We had arrived at Tonle Sap Lake. More than 75 miles long in peak season and home to a collection of floating villages, we were headed out into the middle of the lake on a boat manned by a father and two sons, clearly all skilled watermen and before long we were hopping off onto one of the floating villages. Situated miles from the nearest shore and home to a very small community this village surely must be one of the most unique in Cambodia, if not the whole of Asia.
Bound for one more night in Siem Reap before hopping on a plane to Phnom Penh, there was something in the air as we left our hotel that evening. Meteorologically speaking, it was a massive thunderstorm, but metaphorically speaking there was a definite hint of sadness at our impending departure from this amazing little town. We’d seen its slums, its temples, its bars, and even got to know some of its people, all in just a few days. The traveller in me felt like I should be staying for a lot longer, but this time it would have to wait. At that moment we were just concerned with not getting soaked to the skin. Hours of dancing, games of pool and many, many drinks later, we headed for bed.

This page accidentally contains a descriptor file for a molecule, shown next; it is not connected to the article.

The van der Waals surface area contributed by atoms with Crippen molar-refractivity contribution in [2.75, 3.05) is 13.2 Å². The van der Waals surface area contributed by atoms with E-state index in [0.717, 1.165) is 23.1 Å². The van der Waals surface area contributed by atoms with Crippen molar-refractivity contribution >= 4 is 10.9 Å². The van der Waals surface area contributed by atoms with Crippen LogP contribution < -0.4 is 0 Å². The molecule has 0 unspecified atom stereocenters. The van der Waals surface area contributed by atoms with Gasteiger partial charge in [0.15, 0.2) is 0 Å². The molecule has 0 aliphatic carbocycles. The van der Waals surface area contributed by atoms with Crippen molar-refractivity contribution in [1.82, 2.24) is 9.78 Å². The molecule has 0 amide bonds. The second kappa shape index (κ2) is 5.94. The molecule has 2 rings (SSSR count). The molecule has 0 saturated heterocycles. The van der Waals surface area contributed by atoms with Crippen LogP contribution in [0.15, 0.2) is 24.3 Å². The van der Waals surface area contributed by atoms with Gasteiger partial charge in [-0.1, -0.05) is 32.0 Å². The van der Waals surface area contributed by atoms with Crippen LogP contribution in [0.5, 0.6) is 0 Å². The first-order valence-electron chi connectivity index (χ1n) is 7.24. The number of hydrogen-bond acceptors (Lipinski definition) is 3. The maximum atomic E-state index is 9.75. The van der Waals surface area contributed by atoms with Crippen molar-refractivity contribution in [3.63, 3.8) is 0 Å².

You probably won’t find Cambodia Angkor Air on Skyscanner. The tiny aircraft we boarded, after having our passports and boarding passes checked at least half a dozen times by different people, however, was emblazoned with a gold silhouette of the temple complex we’d visited just two days earlier and was perfectly capable of whisking us and the rest of its passengers to Cambodia’s capital city – Phnom Penh.